Tuesday, December 30, 2003

First we take Manhattan, then we take Bristol
Here comes 2004. The 21st century. What does the next year hold for the people living in the Imperial fiefdom of Bristol? I'm posting a few suggestions for New Year resolutions because there is a group of people who have very definite plans for Bristol's wealth - the American right wing, who are running US foreign policy following Bush's coup d'├ętat. You might think that this does not have much to do with us here in the West Country, but make no mistake - in 2004 they will be pushing for more of the wealth we generate to be put to use not for us, but to ensure their agenda is met.

First up, their plans consist of keeping us in Iraq. The US right wing think-tank, the Heritage Foundation's British expert Nile Gardiner had this to say; "The President should encourage Prime Minister Blair to continue his long-term military commitment to the future of Iraq."

OK. So far (till October 2003) that commitment has cost Bristol over £8 million (figure from total cost of war divided by UK population, multiplied by Bristol population).

That's £8 million not going into hospitals, schools or housing. So what is it going for? Well the same people who want us in Iraq are pretty clear on their aims for our money, "Heritage research focuses on building constructive partnerships with our European allies while keeping America's interests foremost."

It's all about keeping the US as number one. You see, in all the debate on the war, the mainstream media did a great job of ignoring what it was really about - keeping the US as the world's number one superpower; "America's grand strategy should aim to preserve and extend this advantageous position as far into the future as possible." That £8 million is going towards the US neoconservative grand strategy.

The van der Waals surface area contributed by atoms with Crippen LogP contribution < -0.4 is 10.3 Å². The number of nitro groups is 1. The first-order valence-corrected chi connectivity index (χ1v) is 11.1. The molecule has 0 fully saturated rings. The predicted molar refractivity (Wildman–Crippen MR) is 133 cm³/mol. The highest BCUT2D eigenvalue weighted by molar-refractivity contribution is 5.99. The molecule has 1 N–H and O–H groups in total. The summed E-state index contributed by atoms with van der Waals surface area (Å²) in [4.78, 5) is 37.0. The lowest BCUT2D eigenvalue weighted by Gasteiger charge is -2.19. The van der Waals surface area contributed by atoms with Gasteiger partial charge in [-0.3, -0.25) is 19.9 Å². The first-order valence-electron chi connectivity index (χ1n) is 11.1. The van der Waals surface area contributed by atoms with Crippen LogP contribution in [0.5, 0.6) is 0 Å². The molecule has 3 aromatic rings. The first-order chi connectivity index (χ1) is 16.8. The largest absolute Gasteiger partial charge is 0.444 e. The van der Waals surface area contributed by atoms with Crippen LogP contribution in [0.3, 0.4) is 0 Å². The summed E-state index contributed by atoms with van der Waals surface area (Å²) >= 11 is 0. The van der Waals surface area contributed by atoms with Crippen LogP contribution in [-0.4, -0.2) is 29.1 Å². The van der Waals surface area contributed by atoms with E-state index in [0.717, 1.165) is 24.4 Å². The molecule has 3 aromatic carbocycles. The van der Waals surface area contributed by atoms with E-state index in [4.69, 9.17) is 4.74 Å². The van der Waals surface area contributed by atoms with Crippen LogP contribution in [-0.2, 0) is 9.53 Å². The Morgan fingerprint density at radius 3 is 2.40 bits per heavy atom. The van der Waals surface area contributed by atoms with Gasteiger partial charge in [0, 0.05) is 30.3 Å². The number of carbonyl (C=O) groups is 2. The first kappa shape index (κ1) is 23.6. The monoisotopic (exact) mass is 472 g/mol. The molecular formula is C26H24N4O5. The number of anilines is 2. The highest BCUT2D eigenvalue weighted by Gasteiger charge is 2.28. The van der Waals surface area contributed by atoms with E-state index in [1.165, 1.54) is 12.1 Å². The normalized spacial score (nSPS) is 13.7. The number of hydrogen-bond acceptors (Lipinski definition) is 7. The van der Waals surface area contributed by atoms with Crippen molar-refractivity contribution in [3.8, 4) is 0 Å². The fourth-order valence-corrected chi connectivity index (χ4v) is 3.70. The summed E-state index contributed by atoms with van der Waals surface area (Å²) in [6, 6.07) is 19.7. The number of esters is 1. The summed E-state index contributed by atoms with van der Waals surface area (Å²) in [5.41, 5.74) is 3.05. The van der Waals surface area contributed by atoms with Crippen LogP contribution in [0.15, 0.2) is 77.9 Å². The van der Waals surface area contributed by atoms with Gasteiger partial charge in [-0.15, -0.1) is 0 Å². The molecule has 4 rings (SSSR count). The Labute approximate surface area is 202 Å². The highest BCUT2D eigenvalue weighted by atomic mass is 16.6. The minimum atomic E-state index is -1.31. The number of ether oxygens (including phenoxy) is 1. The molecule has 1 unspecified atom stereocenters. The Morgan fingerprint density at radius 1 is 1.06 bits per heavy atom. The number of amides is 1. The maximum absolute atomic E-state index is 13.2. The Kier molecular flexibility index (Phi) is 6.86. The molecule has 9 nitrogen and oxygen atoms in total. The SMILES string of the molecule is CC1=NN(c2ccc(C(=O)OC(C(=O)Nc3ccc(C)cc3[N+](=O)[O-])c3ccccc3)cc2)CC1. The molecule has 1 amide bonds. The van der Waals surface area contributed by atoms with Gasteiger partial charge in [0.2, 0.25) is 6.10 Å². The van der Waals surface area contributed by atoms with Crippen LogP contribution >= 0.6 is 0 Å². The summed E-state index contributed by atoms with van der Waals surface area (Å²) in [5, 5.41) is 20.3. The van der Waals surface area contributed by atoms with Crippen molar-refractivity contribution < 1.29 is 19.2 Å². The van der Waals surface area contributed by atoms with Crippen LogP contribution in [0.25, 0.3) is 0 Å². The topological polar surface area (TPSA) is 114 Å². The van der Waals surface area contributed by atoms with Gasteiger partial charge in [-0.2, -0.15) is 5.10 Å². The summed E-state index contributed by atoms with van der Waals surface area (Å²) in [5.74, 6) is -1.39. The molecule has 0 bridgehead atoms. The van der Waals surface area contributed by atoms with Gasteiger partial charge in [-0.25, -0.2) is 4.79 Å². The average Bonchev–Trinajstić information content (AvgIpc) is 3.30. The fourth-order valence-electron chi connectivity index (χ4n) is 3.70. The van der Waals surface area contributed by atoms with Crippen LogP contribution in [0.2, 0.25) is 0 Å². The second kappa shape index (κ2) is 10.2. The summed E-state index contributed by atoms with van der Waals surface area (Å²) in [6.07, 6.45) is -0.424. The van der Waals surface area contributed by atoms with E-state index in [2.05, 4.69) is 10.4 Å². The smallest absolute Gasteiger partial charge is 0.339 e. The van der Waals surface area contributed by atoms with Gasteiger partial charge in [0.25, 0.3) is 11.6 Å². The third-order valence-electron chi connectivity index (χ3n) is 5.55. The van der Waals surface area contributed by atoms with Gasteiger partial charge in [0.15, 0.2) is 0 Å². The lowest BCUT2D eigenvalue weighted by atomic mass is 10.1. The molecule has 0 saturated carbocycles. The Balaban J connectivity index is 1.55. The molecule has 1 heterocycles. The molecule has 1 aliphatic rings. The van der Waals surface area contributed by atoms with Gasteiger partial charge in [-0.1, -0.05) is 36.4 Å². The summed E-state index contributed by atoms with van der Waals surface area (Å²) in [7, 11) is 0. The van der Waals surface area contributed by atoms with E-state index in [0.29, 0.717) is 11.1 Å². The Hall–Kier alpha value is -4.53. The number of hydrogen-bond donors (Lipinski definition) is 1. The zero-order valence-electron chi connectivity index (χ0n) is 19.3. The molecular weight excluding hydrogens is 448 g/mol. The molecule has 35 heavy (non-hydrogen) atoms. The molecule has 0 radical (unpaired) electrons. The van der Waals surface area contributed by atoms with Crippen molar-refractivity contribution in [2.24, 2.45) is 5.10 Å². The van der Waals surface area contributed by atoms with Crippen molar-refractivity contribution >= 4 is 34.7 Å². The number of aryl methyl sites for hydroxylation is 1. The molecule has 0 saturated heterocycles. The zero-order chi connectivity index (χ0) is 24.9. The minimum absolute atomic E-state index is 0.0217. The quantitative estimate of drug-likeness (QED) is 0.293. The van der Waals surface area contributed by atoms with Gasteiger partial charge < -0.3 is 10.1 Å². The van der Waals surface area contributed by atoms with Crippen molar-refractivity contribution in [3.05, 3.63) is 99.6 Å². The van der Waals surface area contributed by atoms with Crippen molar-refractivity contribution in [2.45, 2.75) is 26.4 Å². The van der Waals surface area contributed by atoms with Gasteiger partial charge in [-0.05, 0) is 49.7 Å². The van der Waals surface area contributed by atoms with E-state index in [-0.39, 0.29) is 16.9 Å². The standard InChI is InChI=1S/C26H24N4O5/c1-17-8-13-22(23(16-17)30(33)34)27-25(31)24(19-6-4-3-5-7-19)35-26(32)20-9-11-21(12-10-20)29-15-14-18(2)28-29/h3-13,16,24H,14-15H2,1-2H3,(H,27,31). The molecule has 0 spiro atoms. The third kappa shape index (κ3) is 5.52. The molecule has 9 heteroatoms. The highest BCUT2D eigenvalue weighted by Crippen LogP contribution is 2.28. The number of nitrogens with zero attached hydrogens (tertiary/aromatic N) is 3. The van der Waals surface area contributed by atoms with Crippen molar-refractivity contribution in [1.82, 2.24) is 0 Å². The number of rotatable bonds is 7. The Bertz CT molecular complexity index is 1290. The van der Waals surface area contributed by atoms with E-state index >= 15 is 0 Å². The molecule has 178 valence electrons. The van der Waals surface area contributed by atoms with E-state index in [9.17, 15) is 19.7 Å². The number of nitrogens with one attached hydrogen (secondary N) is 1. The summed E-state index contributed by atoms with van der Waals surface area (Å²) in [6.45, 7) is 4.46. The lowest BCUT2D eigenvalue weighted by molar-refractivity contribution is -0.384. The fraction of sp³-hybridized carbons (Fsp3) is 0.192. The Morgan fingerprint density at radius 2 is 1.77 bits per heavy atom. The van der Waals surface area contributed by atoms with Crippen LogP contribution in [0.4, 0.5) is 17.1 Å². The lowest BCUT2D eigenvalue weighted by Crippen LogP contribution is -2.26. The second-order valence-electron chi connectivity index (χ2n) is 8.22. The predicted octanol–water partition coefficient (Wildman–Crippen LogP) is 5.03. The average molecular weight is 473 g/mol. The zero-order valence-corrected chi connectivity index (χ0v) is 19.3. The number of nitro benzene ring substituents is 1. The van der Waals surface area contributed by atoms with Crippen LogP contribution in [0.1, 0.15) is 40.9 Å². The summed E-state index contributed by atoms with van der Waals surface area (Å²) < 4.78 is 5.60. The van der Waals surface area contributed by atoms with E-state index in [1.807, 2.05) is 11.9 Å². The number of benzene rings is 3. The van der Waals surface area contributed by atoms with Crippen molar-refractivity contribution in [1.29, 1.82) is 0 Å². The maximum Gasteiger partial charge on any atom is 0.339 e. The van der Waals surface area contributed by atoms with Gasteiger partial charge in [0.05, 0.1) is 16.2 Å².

That £8 million is wealth we Bristolians have worked hard for. I, for one, am pissed off that we should be footing the bill for the expansion of the US empire and that our politicians are supporting this wealth transfer from Bristol to the US imperial plan. For example, those in Bristol South have been represented in parliament by Dawn Primarolo who has voted for the war that is costing us money. In 1990 Dawn's views were very different, "I feel horrified about the way in which we are being dragged towards the inevitability of war and that the world community, with all its resources, cannot find ways to make Saddam Hussein get out of Kuwait without war."

Now she's Paymaster General, all that 'red' sentiment has been forgotten in favour of power. The power to collude in spending our money so as to allow the US to dominate the world financially and militarily. I do wonder if Dawn has read the plans of those she has colluded with? Is she supporting the US imperial plan out of ignorance or with full knowledge of what they aim to do, and is so gung-ho herself, that she is totally on board? "It is a coalition between conservative thinkers and their pro-war, pro-intervention counterparts who hailed from the left. This new breed of militarist Blairites believes it is in the vanguard of a progressive new foreign policy.....They see the future as theirs."

They also seem to see our wealth as theirs. If this makes you angry. If all the lies and bullshit over WDMs piss you off. If you're tired of politicians who say one thing then do the opposite. If you are sick of the privatisation, privatisation, privatisation being offered by all the political elite from local council level to number 10, then make your new years resolution this: "Let your life be a counter friction to stop the machine."

If you're already doing stuff, then rock on! All power to you! If you're standing on the side lines then here's a few possible routes to start:

-Support Independent Media
Over the last year lots of you already have, and that's cool. It's important to remember that indy media is the lifeblood of grassroots ideals. So take this support up a level: Get involved in Bristol Indymedia (open meeting on 14th Jan), buy the latest copy of Bristle, subscribe to Freedom or Schnews and so on. Make an active contribution!

-Boycott Bush
I know that boycotting alone will not change the world, but that doesn't mean you can't limit the supply of cash that the bastards have to use in their Dr.Evil-like plans. Bristol is full of businesses who given money directly to Bush and his henchmen. Avoid them like the plague on our city that they are! Starbucks gave them cash. Also boycott ASDA (aka Walmart), AOL, Esso (aka Exxon Mobil) and there are more. Fortunately the top BoycottBush.net website will help you hone your anti-bush shopping skills.